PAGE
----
No, government whistle blowers should not be punished. As a matter of fact, they should be given an award. There is a big difference in giving information out where all being done is lawful, but when the information leaked shows illegal activity, the whistle blower act should be the driving force on the outcome.

Does Bradley Manning deserve 35 years?

He did leak information that didn't need to be leaked.

That is where the questions lie. Do we punish for giving more than what was needed to show illegal activity?

When detectives are researching a crime, they get information that is not directly related, and could be sensitive to some people. These detectives are not penalized.

History could have been much different if there would have been protection for whistle blowers. Maybe someone would have stepped forward before Hitler had many Jewish people murdered. Maybe Pol Pot would not have committed the atrocities he committed.

On and on, we could imagine if only whistle blowers would have stepped up.

The Frog's Opinion

In this writer's opinion, at this point in time, the United States government is no better than the Cosa Nostra. They have used the fear of prison if you “snitch” on them, but they want you to still tell on others.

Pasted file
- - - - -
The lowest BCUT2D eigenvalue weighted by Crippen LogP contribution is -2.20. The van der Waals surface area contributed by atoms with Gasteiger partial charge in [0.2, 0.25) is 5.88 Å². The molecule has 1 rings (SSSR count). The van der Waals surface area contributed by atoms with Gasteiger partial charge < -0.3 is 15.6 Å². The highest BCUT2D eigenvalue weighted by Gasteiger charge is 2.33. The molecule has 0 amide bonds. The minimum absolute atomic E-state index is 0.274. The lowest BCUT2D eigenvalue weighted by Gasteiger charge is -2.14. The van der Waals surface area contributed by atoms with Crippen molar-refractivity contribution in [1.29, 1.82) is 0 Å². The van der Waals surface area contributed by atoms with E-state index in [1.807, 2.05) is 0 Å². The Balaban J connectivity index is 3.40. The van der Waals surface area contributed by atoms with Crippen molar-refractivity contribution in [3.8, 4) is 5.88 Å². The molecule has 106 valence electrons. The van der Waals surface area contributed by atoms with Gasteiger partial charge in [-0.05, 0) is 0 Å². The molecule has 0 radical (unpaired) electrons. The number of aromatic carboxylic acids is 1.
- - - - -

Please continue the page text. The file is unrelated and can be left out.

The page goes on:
I believe Bradley (or Chelsea) should be set free and pardoned. Edward should be awarded and allowed back in the States with no fear of repercussion. Any others who would come forth with more illegal activity done committed by United States officials should be encouraged to do so.

This is my opinion, what is yours?


Do You Agree or Disagree with Punishing Any Who Leak Classified Material, Even If It Was Illegal?

See results

© 2014 Greg Boudonck


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    • Froggy213 profile image

      Greg Boudonck 3 years ago from On A Mountain In Puerto Rico

      Thanks Ms Dora. No, it wasn't a new clerk, it was the person who runs the website.

      Quite sad that people think PR is not a part of the US.

      That is why I wrote this book that is doing well:

    • MsDora profile image